Ancient Drama in Music for the Modern Stage by Peter BrownAncient Drama in Music for the Modern Stage by Peter Brown

Ancient Drama in Music for the Modern Stage

EditorPeter Brown, Suzana Ograjensek

Paperback | March 28, 2013

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Opera was invented at the end of the sixteenth century in imitation of the supposed style of delivery of ancient Greek tragedy, and, since then, operas based on Greek drama have been among the most important in the repertoire. This collection of essays by leading authorities in the fields ofClassics, Musicology, Dance Studies, English Literature, Modern Languages, and Theatre Studies provides an exceptionally wide-ranging and detailed overview of the relationship between the two genres. Since tragedies have played a much larger part than comedies in this branch of operatic history, thevolume mostly concentrates on the tragic repertoire, but a chapter on musical versions of Aristophanes' Lysistrata is included, as well as discussions of incidental music, a very important part of the musical reception of ancient drama, from Andrea Gabrieli in 1585 to Harrison Birtwistle and JudithWeir in the late twentieth and early twenty-first centuries.
Peter Brown is a Lecturer in Classics at Oxford University, a Fellow of Trinity College, and a member of the Advisory Board of the Archive of Performances of Greek and Roman Drama. He has published extensively on Greek and Roman drama (mainly comedy), and his translation of the Comedies of Terence appeared in the Oxford World's Classic...
Title:Ancient Drama in Music for the Modern StageFormat:PaperbackDimensions:480 pages, 9.21 × 6.14 × 0.03 inPublished:March 28, 2013Publisher:Oxford University PressLanguage:English

The following ISBNs are associated with this title:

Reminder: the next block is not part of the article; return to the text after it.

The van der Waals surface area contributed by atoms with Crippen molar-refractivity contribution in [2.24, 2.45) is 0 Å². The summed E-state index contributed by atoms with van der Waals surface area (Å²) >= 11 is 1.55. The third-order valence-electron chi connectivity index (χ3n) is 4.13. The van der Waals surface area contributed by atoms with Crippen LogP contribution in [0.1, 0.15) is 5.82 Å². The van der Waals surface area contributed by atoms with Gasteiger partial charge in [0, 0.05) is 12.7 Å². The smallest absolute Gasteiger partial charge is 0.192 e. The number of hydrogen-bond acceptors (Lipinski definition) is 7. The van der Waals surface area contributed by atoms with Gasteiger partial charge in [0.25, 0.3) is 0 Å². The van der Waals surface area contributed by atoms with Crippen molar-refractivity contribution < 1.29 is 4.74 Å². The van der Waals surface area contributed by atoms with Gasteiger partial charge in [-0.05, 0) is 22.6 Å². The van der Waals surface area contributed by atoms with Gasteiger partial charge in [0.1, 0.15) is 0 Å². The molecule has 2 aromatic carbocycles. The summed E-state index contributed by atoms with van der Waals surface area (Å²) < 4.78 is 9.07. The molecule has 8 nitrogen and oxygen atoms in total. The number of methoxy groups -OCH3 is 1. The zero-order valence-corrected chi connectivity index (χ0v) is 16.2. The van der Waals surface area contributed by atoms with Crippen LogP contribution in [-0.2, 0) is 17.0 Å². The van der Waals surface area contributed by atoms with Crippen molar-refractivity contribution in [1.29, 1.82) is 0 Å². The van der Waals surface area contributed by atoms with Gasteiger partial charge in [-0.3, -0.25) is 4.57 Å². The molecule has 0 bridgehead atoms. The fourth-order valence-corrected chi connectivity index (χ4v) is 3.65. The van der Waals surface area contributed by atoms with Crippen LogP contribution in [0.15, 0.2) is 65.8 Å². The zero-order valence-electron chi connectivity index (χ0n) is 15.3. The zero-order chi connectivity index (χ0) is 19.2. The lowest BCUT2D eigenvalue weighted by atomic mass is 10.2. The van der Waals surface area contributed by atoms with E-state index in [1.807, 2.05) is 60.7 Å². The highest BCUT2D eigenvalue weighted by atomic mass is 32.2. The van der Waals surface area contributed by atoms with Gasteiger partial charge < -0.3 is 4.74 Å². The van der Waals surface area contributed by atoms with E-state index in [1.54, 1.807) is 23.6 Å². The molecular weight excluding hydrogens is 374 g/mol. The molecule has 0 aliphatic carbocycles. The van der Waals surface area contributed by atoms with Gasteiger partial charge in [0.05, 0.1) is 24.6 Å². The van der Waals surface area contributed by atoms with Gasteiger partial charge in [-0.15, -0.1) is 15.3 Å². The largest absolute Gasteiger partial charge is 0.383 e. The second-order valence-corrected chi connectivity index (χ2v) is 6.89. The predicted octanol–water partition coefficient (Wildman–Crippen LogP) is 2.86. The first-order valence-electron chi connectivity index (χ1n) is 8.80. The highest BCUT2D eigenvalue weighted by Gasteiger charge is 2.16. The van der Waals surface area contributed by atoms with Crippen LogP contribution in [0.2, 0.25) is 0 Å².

ISBN - 10:0199679304

ISBN - 13:9780199679300

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Table of Contents

1. Roger Savage: Precursors, Precedents, Pretexts: the Institutions of Greco-Roman Theatre and the Development of European Opera2. Michele Napolitano: Greek Tragedy and Opera: Notes on a Marriage Manque3. Jason Geary: Incidental Music and the Revival of Greek Tragedy from the Italian Renaissance to German Romanticism4. Wendy Heller: Phaedra's Handmaiden: Tragedy as Comedy and Spectacle in Seventeenth-Century Opera5. Jennifer Thorp: Dance in Lully's Alceste6. Amy Wygant: The Ghost of Alcestis7. Suzana Ograjensek: The Rise and Fall of Andromache on the Operatic Stage, 1660s-1820s8. Robert C. Ketterer: Opera Librettos and Greek Tragedy in Eighteenth-Century Venice: The Case of Agostino Piovene9. Reinhard Strohm: Ancient Tragedy in Opera, and the Operatic Debut of Oedipus the King (Munich, 1729)10. Michael Burden: Establishing a text, securing a reputation: Metastasio's Use of Aristotle11. Bruno Forment: The Gods out of the Machine . . . and their Comeback12. Simon Goldhill: Who Killed Gluck?13. Simone Beta: The Metamorphosis of a Greek Comedy and its Protagonist: Some Musical Versions of Aristophanes' Lysistrata14. Michael Ewans and Anastasia Belina: Taneyev's Oresteia15. Christian Wolff: Crossings of Experimental Music and Greek Tragedy16. Stephen Walsh: The Action Drama and the Still Life: Enescu, Stravinsky, and Oedipus17. Robert Cowan: Sing Evohe! Three Twentieth-Century Operatic Versions of Euripides' Bacchae18. Nicholas Attfield: Re-staging the Welttheater: A Critical View of Carl Orff's Antigonae and Oedipus der Tyrann19. David Beard: 'Batter the Doom Drum': The Music for Peter Hall's Oresteia and other Productions of Greek Tragedy by Harrison Birtwistle and Judith Weir

Editorial Reviews

Review from previous edition "Peter Brown and Suzana Ograjensek have put together a fine collection of essays on opera and Greek drama; some will appeal to a specialized readership; others have a very broad cultural interest." --Emily Wilson, Times Literary Supplement